From Pietism to Palestine, 1845 to 1868
Christoph Hoffmann (1815-1885) founded the Temple Society at Kirschenhardthof, Germany, in 1861. While its origins go back to nineteenth century Protestant Pietism, its evolution is best understood when considering the religious, social and political influences extant at the time.
It began as a movement to revive Christian faith during the industrial revolution, which created economic prosperity for some, but left many people struggling in poverty under difficult social conditions. Hoffmann believed that the Church was ultimately responsible for providing social welfare, but was neglecting this key task as it was too closely intertwined with the State to be effective. The ongoing discontent with the Church strengthened Hoffmann’s resolve to find the solution to cure the social ills of the time. He came to believe that true Christianity was the answer. The Pietists tried hard to live by Biblical doctrine and were particularly mindful of Old Testament prophesies.
The ‘kingdom of God’, as preached by Jesus in the New Testament, was Hoffmann’s guiding star during his many years of living in conflict with the State Church. His idea was to work towards creation of communities of God’s people – the spiritual Temple – in the Holy Land. He started a trial community at Kirschenhardthof and, after having been expelled from the Protestant Church, founded a separate religious community in 1861, calling it Deutscher Tempel (German Temple), i.e. the Temple Society. Henceforth, the Templers were virtual outcasts from Protestant church and community life.
They had now reached the point of no return and decided to go to Palestine. In their quest to buy land in Palestine, Hoffmann and Hardegg sought the support of the Turkish authorities in Constantinople. They reached Haifa on 30 October 1868.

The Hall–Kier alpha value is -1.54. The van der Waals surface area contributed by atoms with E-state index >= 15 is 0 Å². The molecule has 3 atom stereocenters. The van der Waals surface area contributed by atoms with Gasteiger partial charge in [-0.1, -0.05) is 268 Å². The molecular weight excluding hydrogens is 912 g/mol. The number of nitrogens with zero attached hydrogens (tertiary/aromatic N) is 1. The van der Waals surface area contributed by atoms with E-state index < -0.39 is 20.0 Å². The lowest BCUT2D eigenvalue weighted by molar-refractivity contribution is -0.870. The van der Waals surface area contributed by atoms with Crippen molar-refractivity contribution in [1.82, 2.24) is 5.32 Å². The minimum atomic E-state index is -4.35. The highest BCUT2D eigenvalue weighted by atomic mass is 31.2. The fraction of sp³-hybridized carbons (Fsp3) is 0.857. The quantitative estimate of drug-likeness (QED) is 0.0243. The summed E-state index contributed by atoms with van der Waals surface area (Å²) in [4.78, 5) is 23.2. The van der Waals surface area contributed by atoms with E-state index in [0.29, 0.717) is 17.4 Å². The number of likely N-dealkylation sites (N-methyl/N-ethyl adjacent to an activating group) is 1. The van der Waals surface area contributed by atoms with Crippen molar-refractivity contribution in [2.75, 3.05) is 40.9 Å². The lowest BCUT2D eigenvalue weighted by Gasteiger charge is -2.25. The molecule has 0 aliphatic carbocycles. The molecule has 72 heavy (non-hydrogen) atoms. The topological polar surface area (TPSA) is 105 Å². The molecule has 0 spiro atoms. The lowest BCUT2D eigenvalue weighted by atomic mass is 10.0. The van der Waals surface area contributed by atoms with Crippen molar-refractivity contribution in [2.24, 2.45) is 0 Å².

Settlement in Palestine, 1868 to 1941
Palestine was a neglected outpost of the Ottoman Empire when the Templers first settled in Haifa in 1868. Other settlements were soon founded in Jaffa (1869), Sarona (1871) and Jerusalem (1873) and, a generation later Wilhelma (1902), Betlehem (1906) and Waldheim* (1907). From initially hard beginnings, these communities went on to build the foundations for success: farms, flourmills, workshops, factories, shops, banks, hotels, hospitals, schools and even roads. Haifa was the largest Templer settlement. To this day, its main road is said to be the most magnificent in Israel.
The Templers flourished in Palestine for nearly 80 years; they even survived the British occupation during World War I, when many Templers were deported and interned in Egypt. Palestine was a British Mandated Territory from 1923 until 1948. Great Britain’s entry into World War II signalled the end for the Templers in Palestine. Their settlements of Wilhelma, Sarona, Betlehem and Waldheim were turned into internment camps, housing close to 2,000 people. In 1941, a large number of Templers was deported to Australia. The last remaining Templers were expelled in 1948 when the State of Israel was established .
Resettlement in Australia, 1941 to Now
The 665 Templers deported to Australia were interned in Tatura (Victoria) in July 1941. Templer community life in the camp was soon reestablished with school, religious services, sport and music. The camp was closed in 1947 and, with no possibility of return to Palestine, most of the Tatura Templers settled in Australia.
The Temple Society Australia (TSA) was founded in 1950 and communities were formed in Bentleigh, Boronia, Bayswater, Sydney, Tanunda (SA) and Wangaratta. By 1956, there were 1300 members Australia-wide. Today, these communities continue to live by the principles adopted 150 years ago.
* Waldheim was founded by Protestants who had split from the TS in the late 1870s